Sophocles’ tragedy Ajax is presented by the National Theatre of Greece, under the direction of Argyris Xafis and featuring an outstanding cast and crew.
In this tragedy, which was presented around 440 BC and is set during the tenth year of the Trojan War, Ajax, the greatest warrior of the Greek camp, following the death of Achilles, lays claim to the dead hero’s armour, but the Greek leaders decide to award it to Odysseus. Deeply offended by this terrible injustice, he takes his sword and goes out into the night to wreak revenge, but Athena makes him go mad, turning his anger into a wild rage which he unleashes onto the flocks of the Greeks, slaughtering them. When he realizes what he has done, his dignity cannot bear the humiliation and he commits suicide.
Ajax, central among Sophocles’ surviving tragedies, was written in peaceful times. However, the stage for the Peloponnesian War was already being set. Once an admired warrior on a par with Achilles, Ajax ends up becoming a deadly enemy of the army leaders and a pawn in the hands of gods, unable to grasp the spirit of a newly emerging era. This ancient tragedy does not recount the fall of the hero but his unique, posthumous redemption and glorification.
WITH ENGLISH SURTITLES
Nikos A. Panagiotopoulos
Aspasia-Maria Alexiou, Argyris Xafis
Cast (in alphabetical order):
Menelaos Moraitis (tuba),
Manos Ventouras (french horn),
Spyros Vergis (trombone)
“How long is forever?”
The first word of Ajax is “Αεί” meaning “Always”. There is no other work by Sophocles that is so preoccupied by time as a theme. A little later, the chorus sings of time’s therapeutic and revelatory properties. However, Ajax sees the world as a fluid universe without its healing powers. Here only one thing is certain: uncertainty. There is no exception to this law.
The woman that once was his spoils of war now adores him.
The Greeks that once were his friends and comrades now hate him.
Odysseus, whom he hates most of all, now pities him.
And “by coincidence”, Ajax shares the same destructive fate as his worst enemy, Hector.
Ajax sees the world as it actually is and, in his attempt, to swim against the tide, he finds himself. He is driven by his inner demon, his “eternal destiny”. In order to remain Ajax he must cease to be. He must take his own life, escaping choice, chance and change. “The rest is to be said to the dead in Hades” are his final words, as he becomes a myth for all eternity, passing from the ephemeral to the everlasting.
In this production, we aim to take advantage of the countless possibilities that present themselves while exploring what it truly means to have a play unfold in a time of war, and how these possibilities are conveyed in stage poetry beyond a literal description of war’s horrors. This is the core of my thinking in choosing a mixed chorus. Moreover, how should the endlessness and pointlessness of the Trojan War after nine whole years be presented theatrically? A war -much alike many present wars- aiming to over in fifteen days.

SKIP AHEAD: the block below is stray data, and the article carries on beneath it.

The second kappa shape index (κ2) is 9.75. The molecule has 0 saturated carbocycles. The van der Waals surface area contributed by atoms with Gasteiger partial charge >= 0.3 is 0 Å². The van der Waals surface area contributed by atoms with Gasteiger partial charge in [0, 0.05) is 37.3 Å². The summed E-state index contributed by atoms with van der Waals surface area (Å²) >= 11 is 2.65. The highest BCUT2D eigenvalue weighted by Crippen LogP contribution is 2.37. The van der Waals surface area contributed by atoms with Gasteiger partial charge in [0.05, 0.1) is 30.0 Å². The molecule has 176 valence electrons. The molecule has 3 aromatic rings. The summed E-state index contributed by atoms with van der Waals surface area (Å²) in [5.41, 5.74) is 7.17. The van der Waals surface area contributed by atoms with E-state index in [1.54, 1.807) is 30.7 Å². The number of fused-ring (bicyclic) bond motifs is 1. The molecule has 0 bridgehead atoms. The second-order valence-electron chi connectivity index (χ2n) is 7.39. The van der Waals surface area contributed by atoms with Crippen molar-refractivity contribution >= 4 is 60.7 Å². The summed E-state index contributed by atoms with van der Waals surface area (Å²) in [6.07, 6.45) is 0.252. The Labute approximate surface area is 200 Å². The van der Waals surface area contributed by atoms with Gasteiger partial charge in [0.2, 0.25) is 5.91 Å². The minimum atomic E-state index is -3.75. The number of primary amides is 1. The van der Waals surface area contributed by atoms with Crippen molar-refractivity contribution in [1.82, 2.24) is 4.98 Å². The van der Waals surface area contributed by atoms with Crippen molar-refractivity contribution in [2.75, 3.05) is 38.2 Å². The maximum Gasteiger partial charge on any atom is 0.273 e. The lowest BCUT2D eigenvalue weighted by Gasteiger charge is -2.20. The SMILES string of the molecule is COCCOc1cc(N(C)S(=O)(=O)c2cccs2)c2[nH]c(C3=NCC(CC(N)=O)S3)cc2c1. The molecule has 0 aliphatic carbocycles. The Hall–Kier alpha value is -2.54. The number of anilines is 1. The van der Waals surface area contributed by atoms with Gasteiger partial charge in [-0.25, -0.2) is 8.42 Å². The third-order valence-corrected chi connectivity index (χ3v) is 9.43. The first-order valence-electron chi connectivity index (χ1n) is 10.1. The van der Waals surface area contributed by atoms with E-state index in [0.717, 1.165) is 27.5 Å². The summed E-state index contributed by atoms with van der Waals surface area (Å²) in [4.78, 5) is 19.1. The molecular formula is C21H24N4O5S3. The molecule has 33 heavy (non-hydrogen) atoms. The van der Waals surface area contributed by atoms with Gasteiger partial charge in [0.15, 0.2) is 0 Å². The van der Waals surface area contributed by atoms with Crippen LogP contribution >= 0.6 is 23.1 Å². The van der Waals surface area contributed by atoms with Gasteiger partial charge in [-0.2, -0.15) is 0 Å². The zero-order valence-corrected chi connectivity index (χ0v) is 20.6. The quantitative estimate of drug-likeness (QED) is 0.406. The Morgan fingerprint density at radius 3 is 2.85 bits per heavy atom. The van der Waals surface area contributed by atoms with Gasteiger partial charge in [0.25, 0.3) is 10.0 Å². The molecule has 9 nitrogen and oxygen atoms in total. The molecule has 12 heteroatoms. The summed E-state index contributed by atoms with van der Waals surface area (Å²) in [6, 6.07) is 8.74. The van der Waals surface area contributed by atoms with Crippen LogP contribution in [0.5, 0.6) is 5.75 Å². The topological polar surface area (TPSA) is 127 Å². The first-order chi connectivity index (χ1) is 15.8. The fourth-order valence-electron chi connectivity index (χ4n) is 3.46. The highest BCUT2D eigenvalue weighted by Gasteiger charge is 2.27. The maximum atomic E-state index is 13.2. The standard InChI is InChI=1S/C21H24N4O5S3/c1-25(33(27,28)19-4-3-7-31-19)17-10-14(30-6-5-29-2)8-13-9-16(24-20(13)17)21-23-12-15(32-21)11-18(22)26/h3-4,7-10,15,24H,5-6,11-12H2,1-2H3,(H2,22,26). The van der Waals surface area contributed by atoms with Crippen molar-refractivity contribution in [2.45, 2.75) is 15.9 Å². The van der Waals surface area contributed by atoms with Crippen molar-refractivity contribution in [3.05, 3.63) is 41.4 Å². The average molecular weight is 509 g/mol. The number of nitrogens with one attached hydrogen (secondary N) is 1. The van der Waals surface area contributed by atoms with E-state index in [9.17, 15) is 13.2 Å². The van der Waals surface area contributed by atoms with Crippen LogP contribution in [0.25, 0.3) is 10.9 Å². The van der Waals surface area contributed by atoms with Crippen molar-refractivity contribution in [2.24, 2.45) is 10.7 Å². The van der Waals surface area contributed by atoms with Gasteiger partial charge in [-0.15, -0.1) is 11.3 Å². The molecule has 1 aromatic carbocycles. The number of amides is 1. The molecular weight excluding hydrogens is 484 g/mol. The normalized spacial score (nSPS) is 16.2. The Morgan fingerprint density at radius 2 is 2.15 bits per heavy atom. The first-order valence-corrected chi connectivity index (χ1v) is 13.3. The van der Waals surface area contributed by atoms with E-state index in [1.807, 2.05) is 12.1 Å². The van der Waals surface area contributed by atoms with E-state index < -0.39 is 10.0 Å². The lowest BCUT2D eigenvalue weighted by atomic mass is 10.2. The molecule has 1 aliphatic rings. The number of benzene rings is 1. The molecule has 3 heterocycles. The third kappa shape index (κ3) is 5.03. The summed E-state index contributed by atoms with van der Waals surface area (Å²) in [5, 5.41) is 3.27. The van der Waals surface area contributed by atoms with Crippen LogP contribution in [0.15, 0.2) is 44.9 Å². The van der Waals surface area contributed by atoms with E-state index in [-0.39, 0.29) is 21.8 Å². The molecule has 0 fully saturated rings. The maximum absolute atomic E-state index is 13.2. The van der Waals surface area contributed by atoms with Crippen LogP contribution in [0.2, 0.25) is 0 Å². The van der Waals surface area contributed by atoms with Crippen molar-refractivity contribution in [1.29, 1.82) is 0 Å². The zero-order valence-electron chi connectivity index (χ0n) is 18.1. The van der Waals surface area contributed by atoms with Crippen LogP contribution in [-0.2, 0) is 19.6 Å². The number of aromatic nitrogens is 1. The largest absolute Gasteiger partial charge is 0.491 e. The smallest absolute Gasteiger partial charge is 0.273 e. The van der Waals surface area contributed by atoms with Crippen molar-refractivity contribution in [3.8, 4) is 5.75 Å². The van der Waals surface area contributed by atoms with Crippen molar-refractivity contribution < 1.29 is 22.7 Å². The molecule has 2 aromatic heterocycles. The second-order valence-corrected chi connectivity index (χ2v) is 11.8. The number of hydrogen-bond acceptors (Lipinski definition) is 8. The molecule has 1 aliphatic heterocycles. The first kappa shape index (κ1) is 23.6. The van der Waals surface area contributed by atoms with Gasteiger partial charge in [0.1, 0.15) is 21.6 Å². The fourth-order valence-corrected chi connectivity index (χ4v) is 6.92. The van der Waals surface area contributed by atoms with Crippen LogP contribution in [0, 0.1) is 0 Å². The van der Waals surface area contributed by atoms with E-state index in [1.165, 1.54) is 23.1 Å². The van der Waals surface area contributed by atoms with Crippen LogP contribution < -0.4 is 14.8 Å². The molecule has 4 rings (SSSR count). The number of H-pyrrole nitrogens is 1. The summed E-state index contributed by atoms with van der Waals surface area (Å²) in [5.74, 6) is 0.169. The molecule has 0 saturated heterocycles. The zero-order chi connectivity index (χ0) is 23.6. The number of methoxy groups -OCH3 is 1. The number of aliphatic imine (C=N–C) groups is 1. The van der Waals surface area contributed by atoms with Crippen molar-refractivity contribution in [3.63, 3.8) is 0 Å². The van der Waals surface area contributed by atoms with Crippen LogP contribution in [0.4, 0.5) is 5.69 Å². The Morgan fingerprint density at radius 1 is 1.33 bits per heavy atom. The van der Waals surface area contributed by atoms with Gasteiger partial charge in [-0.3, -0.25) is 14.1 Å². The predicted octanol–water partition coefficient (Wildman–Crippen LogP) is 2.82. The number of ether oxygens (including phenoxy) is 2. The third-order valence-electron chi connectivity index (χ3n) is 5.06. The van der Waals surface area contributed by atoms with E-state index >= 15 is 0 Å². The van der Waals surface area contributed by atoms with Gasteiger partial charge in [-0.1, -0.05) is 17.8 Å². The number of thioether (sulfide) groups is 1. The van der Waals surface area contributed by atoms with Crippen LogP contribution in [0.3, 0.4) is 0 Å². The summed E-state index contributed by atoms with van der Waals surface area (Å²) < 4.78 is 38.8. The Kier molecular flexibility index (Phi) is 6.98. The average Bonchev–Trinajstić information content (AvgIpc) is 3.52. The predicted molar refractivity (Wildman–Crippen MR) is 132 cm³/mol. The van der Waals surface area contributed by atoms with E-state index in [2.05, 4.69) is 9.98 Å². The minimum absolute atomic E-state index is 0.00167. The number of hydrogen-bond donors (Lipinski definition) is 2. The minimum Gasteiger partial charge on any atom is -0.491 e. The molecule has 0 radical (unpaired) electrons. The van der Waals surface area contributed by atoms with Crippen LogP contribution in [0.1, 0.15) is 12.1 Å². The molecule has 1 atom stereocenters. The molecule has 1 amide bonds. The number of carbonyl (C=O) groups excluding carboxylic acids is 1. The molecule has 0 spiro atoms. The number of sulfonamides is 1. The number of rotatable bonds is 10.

It is a terribly modern play. And by an unfortunately awful coincidence for me, a personal one. I want to dedicate this production to my father, whom I tragically lost a few months ago. And exactly as in Ajax, we had to endure a cruel and interminable wait for his burial. Sophocles captures how the world will be from now on, a world without Ajax. Without heroes. The speeches and dialogues after he is gone are unheroic. Full of cynicism, cheap threats, vindictiveness and shouting. Any sign of lyricism dies with Ajax. There is no greatness. Even death gradually seems more realistic. Though absent, he remains dynamically present in a world full of small people – exactly as the chorus said in the parodos: “The small without the great are an unguarded fortress”. At the same time, we are entering a more democratic era. An era where it is more possible to compromise and interact with each other’s views, in which Ajax would not have been able to endure.
The burden and responsibility of being a hero must now be shared with everyone. The virtue of aristocracy must now be democratized.
Greece’s first state theatre company was the Royal Theatre, which was founded in 1901 and continued its operations until 1908. It was re-established under the name National Theatre in 1930 and opened for the public in March 1932. During its 90 years of life, the National Theatre of Greece (NTG) has succeeded in creating a powerful theatrical tradition. The NTG Drama School was founded in 1930, and has since operated in tandem with the GNT.
The repertoire of the National Theatre aims at polyphony, promoting a dialogue between tradition, the present and the future. The revival of Ancient Greek Drama remains a key area of interest for the National Theatre as part of its efforts to pay due respect to tradition while also exploring new theatrical trends. In 1938 the National Theatre of Greece performed its first open-air production of ancient drama, Sophocles’ Electra; the first performance after centuries at the Ancient Theatre of Epidaurus. In 1955 the NTG established the Festival of Epidaurus.
Today, the National Theatre has six stages: two at the Ziller Building, three in the Rex Theatre, as well as at the School of Athens – Irene Papas (open-air theatre). The National Theatre is always open to collaborations with theatres and artists – tours, joint productions with major theatres abroad, participation in international festivals, educational programmes, invitations to important contemporary artists; these are all part of the effort to broaden an already established network. Τhe NTG was a member of the European Theatre’s Union (2009-2020).
The Artistic Director of the National Theatre of Greece is the director Yannis Moschos.